Cape Town - Details of the long-awaited national health insurance (NHI) scheme, which the government has been working on for the past year, will soon be released for public inspection, Health Minister Aaron Motsoaledi
said on Tuesday.
Briefing journalists at parliament in Cape Town, he said the inter-ministerial committee (IMC) that has been working on the policy document for the past year had completed its work, and the document was now being prepared for presentation to cabinet.
“Last week , the IMC sat... and were satisfied with the document and passed it. We are in the process of preparing for the next... cabinet meeting. If it's approved there, it will go for public participation, a process that... will take three months.
“From public participation it goes (back) to cabinet, and then to parliament to be passed as an act,” he said.
The committee's work on the NHI over the past 12 months had focused on primary healthcare, costs and the economic benefits of the scheme.
Motsoaledi said a parallel process had been taking place within his department to prepare for the scheme, and details of this will be unveiled "in due course".
His announcement that the white paper will be released "in a very short space of time" follows a similar one by President Jacob Zuma
, in last week's state of the nation address.
Turning to maternal and infant mortality rates, Motsoaledi said South Africa was not doing well and the rates were "unacceptably high".
However, while the government accepted recent figures on infant mortality, it was questioning the "extraordinarily high" figure for maternal deaths.
"We don't believe it's as high as the figure that has been given to us of about 600 deaths per 100 000," he said.
A data advisory committee, including top researchers, demographers and experts, had been established and was working with the government to review the figures.
On combating HIV/Aids, Motsoaledi said that over and above the HIV counselling and testing campaign, launched in 2010, there were eight other "prevention interventions" being implemented by the government.
These included a male medical circumcision campaign, which since its launch in April last year had carried out 17 000 circumcisions.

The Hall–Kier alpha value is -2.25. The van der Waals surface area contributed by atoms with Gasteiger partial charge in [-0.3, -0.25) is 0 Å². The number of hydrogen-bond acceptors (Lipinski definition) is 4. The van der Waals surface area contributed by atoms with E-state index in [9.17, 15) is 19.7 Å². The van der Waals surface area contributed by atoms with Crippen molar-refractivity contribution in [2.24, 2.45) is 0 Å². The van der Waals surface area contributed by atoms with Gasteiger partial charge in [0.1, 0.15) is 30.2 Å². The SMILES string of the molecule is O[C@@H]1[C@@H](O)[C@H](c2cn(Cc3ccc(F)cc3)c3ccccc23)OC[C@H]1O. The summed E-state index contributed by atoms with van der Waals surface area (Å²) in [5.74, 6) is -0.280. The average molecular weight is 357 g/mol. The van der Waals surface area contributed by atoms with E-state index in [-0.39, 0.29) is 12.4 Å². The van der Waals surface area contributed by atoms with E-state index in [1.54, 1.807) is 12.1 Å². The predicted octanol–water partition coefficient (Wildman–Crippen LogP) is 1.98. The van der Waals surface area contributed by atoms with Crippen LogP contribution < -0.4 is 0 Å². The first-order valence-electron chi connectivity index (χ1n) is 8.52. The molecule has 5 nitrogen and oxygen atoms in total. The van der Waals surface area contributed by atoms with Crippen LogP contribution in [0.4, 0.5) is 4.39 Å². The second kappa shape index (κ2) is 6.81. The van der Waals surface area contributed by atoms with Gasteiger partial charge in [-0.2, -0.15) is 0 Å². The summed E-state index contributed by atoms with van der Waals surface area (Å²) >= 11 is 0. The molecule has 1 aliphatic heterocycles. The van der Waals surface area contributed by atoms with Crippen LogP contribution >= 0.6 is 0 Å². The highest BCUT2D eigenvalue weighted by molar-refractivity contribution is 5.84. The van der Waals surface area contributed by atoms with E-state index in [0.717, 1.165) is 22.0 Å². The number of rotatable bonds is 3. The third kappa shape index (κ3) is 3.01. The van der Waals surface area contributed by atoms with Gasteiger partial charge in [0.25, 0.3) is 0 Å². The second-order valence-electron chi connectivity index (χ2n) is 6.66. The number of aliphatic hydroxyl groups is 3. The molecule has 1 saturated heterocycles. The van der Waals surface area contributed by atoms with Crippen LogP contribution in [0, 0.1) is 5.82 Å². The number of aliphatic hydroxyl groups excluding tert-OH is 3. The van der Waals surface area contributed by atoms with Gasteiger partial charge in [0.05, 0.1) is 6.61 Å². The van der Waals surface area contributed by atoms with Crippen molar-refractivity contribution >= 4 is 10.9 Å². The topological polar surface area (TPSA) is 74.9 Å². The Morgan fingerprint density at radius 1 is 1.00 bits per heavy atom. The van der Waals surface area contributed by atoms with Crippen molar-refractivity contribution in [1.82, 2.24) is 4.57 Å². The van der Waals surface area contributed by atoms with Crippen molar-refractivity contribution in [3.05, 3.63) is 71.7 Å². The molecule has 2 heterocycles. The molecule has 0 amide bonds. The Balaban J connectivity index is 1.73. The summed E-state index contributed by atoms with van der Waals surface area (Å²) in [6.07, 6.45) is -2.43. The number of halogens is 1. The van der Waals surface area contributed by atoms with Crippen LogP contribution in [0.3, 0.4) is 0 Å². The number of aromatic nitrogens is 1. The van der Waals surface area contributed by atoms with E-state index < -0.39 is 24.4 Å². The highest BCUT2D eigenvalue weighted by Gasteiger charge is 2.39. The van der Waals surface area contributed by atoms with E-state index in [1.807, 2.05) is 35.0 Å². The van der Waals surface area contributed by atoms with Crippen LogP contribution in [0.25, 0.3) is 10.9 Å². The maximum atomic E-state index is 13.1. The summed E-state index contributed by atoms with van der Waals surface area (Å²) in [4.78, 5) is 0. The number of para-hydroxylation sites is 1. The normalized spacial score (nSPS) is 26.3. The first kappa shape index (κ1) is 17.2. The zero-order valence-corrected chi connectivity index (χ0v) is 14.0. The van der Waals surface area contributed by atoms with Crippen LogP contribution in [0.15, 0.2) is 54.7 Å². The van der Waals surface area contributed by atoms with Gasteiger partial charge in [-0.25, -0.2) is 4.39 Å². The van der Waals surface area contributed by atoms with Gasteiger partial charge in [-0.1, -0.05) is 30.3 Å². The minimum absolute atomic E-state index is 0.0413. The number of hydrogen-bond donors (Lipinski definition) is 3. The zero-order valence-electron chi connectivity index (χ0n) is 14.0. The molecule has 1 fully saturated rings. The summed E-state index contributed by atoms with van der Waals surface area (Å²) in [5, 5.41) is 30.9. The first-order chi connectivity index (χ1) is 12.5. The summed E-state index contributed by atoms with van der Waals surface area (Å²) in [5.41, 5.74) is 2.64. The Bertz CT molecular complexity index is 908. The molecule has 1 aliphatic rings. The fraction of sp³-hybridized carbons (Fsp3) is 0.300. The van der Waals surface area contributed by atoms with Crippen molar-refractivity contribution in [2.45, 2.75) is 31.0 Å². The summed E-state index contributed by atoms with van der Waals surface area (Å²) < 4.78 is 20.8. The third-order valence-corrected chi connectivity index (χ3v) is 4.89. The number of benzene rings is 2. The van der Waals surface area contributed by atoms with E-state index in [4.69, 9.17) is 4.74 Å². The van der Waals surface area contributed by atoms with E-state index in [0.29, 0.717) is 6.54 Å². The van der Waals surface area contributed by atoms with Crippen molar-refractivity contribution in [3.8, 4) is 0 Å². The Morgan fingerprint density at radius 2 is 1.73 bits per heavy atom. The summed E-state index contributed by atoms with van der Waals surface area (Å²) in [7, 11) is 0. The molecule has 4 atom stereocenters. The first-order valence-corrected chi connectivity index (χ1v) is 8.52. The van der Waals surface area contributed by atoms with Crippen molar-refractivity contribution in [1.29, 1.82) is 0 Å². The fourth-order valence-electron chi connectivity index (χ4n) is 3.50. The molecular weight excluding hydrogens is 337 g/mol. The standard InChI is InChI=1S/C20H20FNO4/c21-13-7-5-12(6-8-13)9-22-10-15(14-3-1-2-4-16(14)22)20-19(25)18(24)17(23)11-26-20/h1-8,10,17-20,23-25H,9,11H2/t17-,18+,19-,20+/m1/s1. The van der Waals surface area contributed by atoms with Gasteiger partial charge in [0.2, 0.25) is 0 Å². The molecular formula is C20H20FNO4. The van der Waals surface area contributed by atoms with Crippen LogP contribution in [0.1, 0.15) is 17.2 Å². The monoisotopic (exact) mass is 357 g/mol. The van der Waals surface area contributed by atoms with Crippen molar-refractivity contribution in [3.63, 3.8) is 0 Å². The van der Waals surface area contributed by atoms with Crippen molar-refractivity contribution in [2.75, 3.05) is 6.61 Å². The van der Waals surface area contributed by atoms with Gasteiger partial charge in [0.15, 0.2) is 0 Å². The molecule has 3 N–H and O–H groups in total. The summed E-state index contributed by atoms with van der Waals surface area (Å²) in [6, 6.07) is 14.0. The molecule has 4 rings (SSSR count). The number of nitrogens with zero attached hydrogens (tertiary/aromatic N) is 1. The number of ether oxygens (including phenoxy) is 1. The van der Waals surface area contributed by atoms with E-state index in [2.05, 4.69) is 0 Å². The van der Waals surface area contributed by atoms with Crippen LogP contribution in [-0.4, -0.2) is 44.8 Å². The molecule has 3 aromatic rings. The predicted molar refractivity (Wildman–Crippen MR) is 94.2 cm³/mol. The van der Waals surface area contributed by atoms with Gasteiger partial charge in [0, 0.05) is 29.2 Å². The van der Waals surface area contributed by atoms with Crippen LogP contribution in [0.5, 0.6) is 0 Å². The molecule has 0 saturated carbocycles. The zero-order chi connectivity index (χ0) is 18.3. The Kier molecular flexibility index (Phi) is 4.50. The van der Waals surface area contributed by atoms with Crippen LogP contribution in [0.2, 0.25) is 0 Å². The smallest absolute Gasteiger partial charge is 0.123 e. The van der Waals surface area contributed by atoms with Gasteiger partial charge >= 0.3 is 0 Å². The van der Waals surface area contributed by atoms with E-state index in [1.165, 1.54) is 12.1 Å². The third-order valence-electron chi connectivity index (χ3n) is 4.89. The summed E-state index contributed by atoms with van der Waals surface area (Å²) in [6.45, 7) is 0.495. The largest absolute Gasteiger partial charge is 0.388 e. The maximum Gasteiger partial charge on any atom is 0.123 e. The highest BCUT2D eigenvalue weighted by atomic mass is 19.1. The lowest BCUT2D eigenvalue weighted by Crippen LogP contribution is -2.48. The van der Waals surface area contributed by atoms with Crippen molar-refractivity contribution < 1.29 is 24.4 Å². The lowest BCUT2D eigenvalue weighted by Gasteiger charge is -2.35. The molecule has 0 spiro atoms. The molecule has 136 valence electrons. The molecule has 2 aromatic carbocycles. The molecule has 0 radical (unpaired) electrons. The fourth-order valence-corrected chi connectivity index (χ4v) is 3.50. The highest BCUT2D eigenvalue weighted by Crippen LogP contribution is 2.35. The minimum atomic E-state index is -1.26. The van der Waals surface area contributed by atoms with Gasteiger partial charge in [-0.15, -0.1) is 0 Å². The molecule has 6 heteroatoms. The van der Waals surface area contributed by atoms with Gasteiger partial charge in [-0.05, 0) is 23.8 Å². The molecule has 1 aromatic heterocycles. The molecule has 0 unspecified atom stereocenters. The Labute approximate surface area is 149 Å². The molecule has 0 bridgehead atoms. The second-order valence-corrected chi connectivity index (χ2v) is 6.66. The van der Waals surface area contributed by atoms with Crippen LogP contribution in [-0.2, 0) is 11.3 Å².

An "aggressive" condom distribution campaign had seen over 403 million male and more than 4.3 million female condoms distributed by the health department up to the end of last year.
Motsoaledi also gave an assurance on safe blood transfusions in South Africa, saying the chance of anyone getting HIV from the country’s transfusion service "will be one in a million".
On the prevention of mother-to-child transmission of HIV, he said it was imperative that all pregnant women in the country went to clinics to determine their HIV status.
He said the weakness of the programme for the treatment of HIV-positive pregnant women is it has to start at 14 weeks.
Currently, 70 000 HIV-positive children are born each year.
While the department wanted to reduce this figure to zero, many HIV-positive pregnant women are only presenting themselves at clinics just before they are set to deliver their babies.
"Because if a woman is at term and you start mother-to-child transmission (treatment), the chances of stopping the HIV from going to the child are very slim," he said.
On antiretroviral treatment, Motsoaledi said access to this had increased, "with a total of 1.3 million people being on treatment by the end of December (last year)".
He further called for the fight against tuberculosis to be intensified.
More than having the highest TB infection per unit population rate in the world, South Africa also had the highest TB-HIV co-infection rate.
The government is set to unveil new strategies to combat TB in March.